BISC110/S11:Guidelines for maintaining your lab notebook

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Wellesley College

BISC110/112- Introduction to Cell Biology- Spring 2011

   

Keeping a Lab Notebook


You must purchase a hardbound 'composition' notebook (the bookstore has them) before you attend the first lab. Loose-leaf notebooks will not be accepted. The pages in the notebook may be graph paper, wide-ruled, college-ruled or any other type approved by your lab instructor. This lab notebook will be used to write down notes to yourself before, during and after performing your experiments.

Many scientific companies require that their employees' laboratory notebooks be dated, signed, and witnessed since notebooks can be used as evidence in a patent dispute to establish the timing of a discovery. You will not be required to have your notebooks witnessed, but we will follow good lab notebook procedures. The front cover should have your name, semester, and lab section. Each page of your notebook should have a page number and date. You should initial all pages as you complete the work described on them. If you make mistakes, do NOT obliterate the mistake; instead, strike-through once and initial and date the change. Never use "white-out" and don't ever tear out pages of your notebook. Strike-through (once) whole pages if it is necessary to start over. You must use an indelible pen to write in your lab notebook. It would not be of much use as a legal document if it were written in pencil.

The organization of your lab notebook is somewhat flexible. Please leave a few blank pages at the front of the notebook to create and maintain a table of contents. Many find it useful to make a schematic diagram of the procedure (called a “flow diagram”) before coming to lab of each protocol, which can be referred to while performing the experiment. It is not necessary to write the complete hypothesis and the whole procedure from the lab wiki into your notebooks (as some of you who have taken Chemistry at Wellesley may have done). Do not print out pages of the wiki and paste them into your notebook. You should, instead, read the relevant protocols in the wiki and then condense the information into a schematic or flow diagram, leaving plenty of empty space for notes, changes, and results.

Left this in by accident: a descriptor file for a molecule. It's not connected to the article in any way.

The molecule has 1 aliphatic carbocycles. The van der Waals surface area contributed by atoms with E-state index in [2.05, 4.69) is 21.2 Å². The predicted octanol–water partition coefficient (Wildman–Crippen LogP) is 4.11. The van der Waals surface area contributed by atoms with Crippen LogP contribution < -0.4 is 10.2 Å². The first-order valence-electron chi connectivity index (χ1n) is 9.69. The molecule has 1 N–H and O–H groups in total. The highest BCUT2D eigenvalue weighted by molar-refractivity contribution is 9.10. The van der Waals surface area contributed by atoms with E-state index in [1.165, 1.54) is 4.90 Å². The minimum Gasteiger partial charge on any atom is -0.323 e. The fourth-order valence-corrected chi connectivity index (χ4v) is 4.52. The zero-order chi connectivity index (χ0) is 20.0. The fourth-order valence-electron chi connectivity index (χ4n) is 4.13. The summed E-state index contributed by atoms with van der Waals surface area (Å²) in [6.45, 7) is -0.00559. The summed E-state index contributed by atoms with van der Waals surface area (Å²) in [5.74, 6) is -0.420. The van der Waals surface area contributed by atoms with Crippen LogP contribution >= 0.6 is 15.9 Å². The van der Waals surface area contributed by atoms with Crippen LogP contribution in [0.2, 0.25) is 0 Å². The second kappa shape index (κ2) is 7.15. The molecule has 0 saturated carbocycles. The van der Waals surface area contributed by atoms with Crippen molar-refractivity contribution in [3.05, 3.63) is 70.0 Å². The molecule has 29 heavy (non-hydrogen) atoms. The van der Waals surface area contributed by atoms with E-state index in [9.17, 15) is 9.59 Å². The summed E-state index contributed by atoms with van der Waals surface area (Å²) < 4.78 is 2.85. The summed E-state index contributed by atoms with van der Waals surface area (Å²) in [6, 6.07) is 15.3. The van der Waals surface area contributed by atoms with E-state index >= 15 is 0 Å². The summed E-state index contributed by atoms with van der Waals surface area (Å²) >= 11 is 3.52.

Your lab notebook is the place to record what you actually did in lab, including any changes that you made to the procedure or any unexpected happenings during lab (for example a water bath at 30°C, when it was supposed to be 37°C). Don’t expect to remember exactly what happened later, since chances are good that you won’t.

Your notebook is also the place to perform any calculations and to record all your data. It is much more difficult to recreate what you’ve done in lab if parts of your experiments are written on scraps of paper instead of in your notebook. Since science is founded on the ability to reproduce the results of an experiment, it is vital that the details of the experiment be accurately and completely recorded.



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